Christchurch’s Transitional Cathedral, designed by renowned Japanese architect Shigeru Ban, will open its doors to the public this week. Leah Beardmore reports.
August 19th, 2013
Intended as a temporary replacement for the iconic Christchurch Cathedral that was badly damaged in a 6.3 magnitude earthquake in February 2011, the building’s completion brings to a close nearly two years of planning and construction.
The unique feature of the building’s design is that it is made up of 98 cardboard tubes weighing up to 120 kilograms and measuring up to 20 metres long.
The strong A frame structure is designed to last up to 50 years, incorporates a stained glass window and can seat up to 700 people. Shigeru Ban’s ingenious cardboard design is recyclable and extremely robust.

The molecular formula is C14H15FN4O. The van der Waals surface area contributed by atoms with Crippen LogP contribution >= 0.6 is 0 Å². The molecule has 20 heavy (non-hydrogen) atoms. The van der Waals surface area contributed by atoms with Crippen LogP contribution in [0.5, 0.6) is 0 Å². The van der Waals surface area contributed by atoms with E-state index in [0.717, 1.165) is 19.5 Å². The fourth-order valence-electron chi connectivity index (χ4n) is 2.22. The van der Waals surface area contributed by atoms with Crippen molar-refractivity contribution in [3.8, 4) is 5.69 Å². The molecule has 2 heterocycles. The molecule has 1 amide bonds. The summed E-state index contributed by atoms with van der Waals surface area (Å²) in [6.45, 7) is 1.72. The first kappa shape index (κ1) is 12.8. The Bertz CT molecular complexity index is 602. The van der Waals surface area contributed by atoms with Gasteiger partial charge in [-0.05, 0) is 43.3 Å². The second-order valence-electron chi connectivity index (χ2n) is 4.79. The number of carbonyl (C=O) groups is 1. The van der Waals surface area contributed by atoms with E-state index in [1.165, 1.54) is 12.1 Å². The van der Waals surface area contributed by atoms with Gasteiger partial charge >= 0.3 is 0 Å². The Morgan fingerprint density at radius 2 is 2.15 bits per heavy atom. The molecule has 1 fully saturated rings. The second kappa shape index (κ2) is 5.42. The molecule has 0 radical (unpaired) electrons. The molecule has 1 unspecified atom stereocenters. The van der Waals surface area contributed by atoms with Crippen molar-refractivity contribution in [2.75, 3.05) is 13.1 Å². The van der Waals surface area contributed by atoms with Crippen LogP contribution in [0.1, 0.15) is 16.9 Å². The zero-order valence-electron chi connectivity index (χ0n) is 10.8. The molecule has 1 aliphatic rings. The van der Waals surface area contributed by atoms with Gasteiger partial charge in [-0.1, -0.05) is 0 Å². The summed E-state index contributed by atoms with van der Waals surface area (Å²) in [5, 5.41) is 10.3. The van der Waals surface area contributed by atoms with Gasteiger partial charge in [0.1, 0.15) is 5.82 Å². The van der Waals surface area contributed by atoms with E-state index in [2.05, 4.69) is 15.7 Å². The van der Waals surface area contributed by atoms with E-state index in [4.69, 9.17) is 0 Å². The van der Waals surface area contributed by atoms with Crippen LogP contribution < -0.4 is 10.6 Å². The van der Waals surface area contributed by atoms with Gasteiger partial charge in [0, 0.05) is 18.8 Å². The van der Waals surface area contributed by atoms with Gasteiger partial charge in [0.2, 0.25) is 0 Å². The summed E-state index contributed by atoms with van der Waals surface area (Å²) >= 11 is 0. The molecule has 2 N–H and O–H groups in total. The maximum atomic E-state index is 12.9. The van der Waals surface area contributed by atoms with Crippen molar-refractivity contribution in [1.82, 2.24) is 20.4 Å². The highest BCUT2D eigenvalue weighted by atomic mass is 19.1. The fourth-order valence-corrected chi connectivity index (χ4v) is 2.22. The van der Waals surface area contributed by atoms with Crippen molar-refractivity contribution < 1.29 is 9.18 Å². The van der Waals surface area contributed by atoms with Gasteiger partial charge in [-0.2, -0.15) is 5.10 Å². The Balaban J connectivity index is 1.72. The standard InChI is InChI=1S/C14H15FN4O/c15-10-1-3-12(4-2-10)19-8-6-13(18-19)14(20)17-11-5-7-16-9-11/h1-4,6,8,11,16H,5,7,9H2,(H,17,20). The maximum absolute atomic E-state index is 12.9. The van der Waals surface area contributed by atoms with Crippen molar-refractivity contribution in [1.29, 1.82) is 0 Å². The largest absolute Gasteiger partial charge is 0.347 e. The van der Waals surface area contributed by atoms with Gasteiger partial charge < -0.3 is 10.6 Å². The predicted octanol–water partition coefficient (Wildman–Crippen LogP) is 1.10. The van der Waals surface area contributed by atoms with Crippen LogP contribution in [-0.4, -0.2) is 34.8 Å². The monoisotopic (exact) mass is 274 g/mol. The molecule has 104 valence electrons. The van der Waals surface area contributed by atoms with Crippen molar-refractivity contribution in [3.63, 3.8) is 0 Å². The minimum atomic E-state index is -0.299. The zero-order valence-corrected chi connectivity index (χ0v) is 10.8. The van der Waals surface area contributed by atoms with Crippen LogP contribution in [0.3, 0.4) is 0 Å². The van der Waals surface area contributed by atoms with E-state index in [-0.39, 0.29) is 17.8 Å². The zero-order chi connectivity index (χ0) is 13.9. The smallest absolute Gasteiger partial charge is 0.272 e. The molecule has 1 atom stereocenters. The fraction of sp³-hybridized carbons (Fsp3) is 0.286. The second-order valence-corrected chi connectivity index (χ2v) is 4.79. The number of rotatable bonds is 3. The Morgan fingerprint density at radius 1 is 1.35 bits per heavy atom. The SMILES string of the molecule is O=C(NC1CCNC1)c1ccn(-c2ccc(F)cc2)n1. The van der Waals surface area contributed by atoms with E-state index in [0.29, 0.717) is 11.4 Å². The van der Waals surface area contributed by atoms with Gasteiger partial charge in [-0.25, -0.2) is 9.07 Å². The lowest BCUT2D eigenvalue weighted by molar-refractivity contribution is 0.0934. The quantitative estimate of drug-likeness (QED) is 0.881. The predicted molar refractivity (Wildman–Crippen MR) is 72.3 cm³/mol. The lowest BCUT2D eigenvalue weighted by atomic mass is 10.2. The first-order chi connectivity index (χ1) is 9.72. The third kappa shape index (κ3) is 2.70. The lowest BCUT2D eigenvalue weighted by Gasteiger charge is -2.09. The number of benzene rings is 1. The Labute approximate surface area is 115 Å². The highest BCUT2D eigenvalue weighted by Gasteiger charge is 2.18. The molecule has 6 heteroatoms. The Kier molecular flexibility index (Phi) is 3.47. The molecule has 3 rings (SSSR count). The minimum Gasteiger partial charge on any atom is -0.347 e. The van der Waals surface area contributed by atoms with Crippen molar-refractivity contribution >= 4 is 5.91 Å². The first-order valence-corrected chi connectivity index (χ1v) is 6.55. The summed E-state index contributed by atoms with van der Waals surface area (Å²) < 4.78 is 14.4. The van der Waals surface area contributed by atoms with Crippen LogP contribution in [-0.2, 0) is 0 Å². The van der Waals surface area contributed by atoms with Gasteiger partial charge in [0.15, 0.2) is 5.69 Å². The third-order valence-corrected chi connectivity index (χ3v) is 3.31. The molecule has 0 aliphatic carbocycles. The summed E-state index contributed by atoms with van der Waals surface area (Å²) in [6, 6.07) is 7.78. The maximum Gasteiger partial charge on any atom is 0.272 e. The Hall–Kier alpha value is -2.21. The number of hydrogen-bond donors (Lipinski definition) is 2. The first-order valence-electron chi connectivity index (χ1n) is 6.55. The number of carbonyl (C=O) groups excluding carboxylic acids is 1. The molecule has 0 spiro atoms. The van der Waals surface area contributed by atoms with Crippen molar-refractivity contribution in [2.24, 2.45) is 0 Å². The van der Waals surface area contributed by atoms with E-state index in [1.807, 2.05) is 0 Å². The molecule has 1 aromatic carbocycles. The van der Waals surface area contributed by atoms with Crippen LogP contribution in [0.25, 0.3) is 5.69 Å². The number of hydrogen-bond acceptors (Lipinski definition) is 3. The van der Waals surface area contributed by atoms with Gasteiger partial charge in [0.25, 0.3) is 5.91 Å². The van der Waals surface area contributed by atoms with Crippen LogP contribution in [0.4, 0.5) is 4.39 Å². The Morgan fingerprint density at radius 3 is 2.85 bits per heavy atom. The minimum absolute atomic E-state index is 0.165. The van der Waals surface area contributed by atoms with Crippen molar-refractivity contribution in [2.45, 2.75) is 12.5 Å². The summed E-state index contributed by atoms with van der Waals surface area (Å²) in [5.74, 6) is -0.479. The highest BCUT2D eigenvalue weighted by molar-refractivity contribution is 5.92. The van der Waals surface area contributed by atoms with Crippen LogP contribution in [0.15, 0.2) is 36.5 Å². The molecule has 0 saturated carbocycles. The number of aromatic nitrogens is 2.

Although there were fears that the cardboard may get soggy in the rain, the tubes are protected by a polycarbonate roof overhead and a solid concrete floor beneath, making the Transitional Cathedral one of the safest buildings in the city, “paper buildings cannot be destroyed by earthquakes”, Ban stresses.
The Cardboard Cathedral is a symbol of hope for a renewed Christchurch, it has played a vital part in the rebirth and recovery of the city. Christchurch and Canterbury Tourism chief executive Tim Hunter believes, “it is a building which says much about Christchurch’s resilience and creativity”.
Rev. Lynda Patterson, the Acting Dean of Christchurch, feels that after the Canterbury earthquakes, the Transitional Cathedral will be a place of hospitality and welcome for the city and the wider community, “We hope everyone will be inspired to visit Christchurch, and we look forward to welcoming people to the Cathedral as visitors or pilgrims,” she said.
Shigeru Ban Architects
(Images courtesy of Christchurch & Canterbury Tourism and Shigeru Ban Architects)
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